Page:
Thursday August 15, 2013

The curious case of a singer-as-a-hero in Indian films

Posted by Karthik

Last week, as I was lazing in Coimbatore on a short holiday, I watched an old Ilayaraja song on Jaya Max, one of those channels that nobody seems to be watching.

It was ‘Sangeetha megham‘ from Udhaya Geetham, starring ‘Mike’ Mohan as a singer, like he has been, for most of his films. Mind-bogglingly beautiful song, by the way.

Now, we have seen ‘singers’ as heroes in Tamil and Hindi films (and I’m sure many other languages too, like Telugu, Malayalam, Kannada etc.). Rishi Kapoor was one, in Deewana and so was Amitabh in Yaarana, Rishi Kapoor in Karz, Rajesh Khanna in Anurodh or even Amitabh and Jaya Bachchan in Abhimaan… to name a few. I can’t list them all, but I’m sure you get the drift – almost every hero (and many heroines too!) in any language worth his name has played a ‘singer’ on screen.


So, here is the question – can you name one non-film singer who was mobbed for autograph and who had a full house for songs that he sings for the first time on stage?

I mean, where did the inspiration for this singing career come from? We had standalone (that is, non-film) singers in non-light music categories – ghazals, classical music etc. but the kind shown on screen was akin to film songs – light music that did not fit into classical or ghazal or even folk music scenario. Add to it, most of this ‘singer-as-hero’ films were in a period when mass media reach was rather limited – there was no TV (which arrived in 80s), radio was more powerful and was playing film songs and classical music, primarily, besides folk, leaving no space for light music. I’m not entirely sure about stage shows where non-film light music was sung/performed – from what I could recall, stage shows were more about recreating film songs with an orchestra.

Back then, films was THE media to reach people with either music or dance. The independent (that is, independent of movies) music/dance scene arrived much later in the 80s when we started aping the West from their pop/rock scene.

But still, you saw some of these on-screen singers’ music take the form of a record and being available in stores, which the film’s heroine eyes excitedly!

There were very few films that actually showed the actor playing the singer to be a playback singer (in films) – like Rahman’s role in K.Balachandar’s Pudhu Pudhu Arthangal, where he is seen singing for music directors, in a studio and hence is popular as a playback singer. This is a most feasible possibility in India – film playback singers in India are revered more than music composers, much to my personal annoyance.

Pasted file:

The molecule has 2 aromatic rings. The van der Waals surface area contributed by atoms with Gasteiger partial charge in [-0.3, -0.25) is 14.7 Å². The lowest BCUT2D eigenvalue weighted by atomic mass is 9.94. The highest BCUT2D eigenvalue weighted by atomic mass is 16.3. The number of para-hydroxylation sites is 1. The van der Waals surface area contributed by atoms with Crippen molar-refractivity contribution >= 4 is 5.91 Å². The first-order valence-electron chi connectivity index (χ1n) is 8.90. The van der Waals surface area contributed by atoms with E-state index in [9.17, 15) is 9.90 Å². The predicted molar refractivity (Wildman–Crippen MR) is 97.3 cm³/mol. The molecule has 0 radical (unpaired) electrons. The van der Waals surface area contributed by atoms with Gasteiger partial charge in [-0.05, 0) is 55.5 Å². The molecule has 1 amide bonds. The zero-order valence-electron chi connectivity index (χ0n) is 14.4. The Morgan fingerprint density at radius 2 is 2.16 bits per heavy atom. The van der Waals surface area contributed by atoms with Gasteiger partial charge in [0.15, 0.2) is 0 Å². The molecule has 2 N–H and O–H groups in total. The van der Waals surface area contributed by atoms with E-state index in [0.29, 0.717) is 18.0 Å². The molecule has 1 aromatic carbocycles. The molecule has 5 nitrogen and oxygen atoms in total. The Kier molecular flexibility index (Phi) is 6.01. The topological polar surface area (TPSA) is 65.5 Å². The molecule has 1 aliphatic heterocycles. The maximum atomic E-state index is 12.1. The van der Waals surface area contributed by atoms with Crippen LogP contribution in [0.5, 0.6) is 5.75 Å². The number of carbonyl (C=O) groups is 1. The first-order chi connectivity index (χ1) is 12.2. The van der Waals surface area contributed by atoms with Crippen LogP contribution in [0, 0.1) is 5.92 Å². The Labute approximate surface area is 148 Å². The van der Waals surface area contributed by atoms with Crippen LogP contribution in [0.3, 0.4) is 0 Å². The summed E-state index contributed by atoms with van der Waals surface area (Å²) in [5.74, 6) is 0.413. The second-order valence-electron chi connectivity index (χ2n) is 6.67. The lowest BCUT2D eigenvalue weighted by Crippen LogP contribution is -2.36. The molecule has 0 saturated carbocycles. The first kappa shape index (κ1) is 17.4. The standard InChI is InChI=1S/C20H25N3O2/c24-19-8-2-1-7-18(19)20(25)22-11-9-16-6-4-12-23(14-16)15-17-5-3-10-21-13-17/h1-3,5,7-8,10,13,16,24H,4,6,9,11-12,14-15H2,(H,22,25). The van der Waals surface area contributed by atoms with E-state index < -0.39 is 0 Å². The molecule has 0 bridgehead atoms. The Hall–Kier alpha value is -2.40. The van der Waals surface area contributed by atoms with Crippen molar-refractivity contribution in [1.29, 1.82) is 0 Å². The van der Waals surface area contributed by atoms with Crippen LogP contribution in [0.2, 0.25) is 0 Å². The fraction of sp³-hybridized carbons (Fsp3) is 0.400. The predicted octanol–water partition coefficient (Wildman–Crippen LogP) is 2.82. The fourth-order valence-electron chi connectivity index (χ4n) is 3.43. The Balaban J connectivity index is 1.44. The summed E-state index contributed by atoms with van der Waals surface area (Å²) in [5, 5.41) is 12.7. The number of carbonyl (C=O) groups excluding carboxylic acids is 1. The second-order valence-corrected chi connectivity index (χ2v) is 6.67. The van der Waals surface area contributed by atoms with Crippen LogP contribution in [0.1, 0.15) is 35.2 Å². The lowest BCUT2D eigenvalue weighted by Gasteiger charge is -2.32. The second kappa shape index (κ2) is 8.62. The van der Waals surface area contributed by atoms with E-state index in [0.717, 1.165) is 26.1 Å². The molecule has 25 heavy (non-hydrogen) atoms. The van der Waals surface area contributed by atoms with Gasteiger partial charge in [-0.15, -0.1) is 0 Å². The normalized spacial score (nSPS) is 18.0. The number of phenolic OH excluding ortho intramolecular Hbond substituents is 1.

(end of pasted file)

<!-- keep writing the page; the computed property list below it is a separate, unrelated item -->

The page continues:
Would it be wrong to assume (and claim) that India never had a non-film singing career/option till the late 80s pop scene happened? This too happened as an offshoot of the pop music career from the West (and outside India) is another assumption.

Am I missing something here? Have you heard a non-film, non-classical light music singer clocking full house in an auditorium in India? And people enjoying/appreciating his/her new songs when they hear it for the first time while he is singing on stage?



  • Sharanya Mohan Bala

    I get what what you are saying. But I have heard my uncles and aunts in my extended family who can recognize regular light music orchestra singers like Malathy for Laxman Sruthi for instance (prior to her film career that is). But would doubt their popularity to the extent of seeking an autograph though. Also might not be the ones who become ‘wanted’ immediately after their first performance. It was more like familiarity or name recall.

    • milliblog

      I did have Laxman Shruti in mind while writing this. Just that they are known for recreating popular film songs – lack of original content (like Western pop singers). Two, how would Indians react to a new song being sung for the first time on stage… is something I’ve always wondered. Our (Indian) consumption of new music seems always through either films or CD/tape… or at best radio.

      Musicians like Raghu Dixit are changing this a bit, though.

      • Sharanya Mohan Bala

        I get the point now. So, it was about debut non-film performances (stage) by non-film singers. Interesting. You got me curious.

  • shaanse00

    In last couple of years, the duo of sandeep khare (poet & singer) and salil kulkarni (md & singer) have been performing live their songs, released on des as well as fresh unreleased songs directly on stage..and both these songs are receiving applause.. I am not fond of the music, which is simple..but definitely credit to them to revive the bhaavgeet (non film music) tradition of Marathi music scene. Their shows run to packed auditoriums.

    • milliblog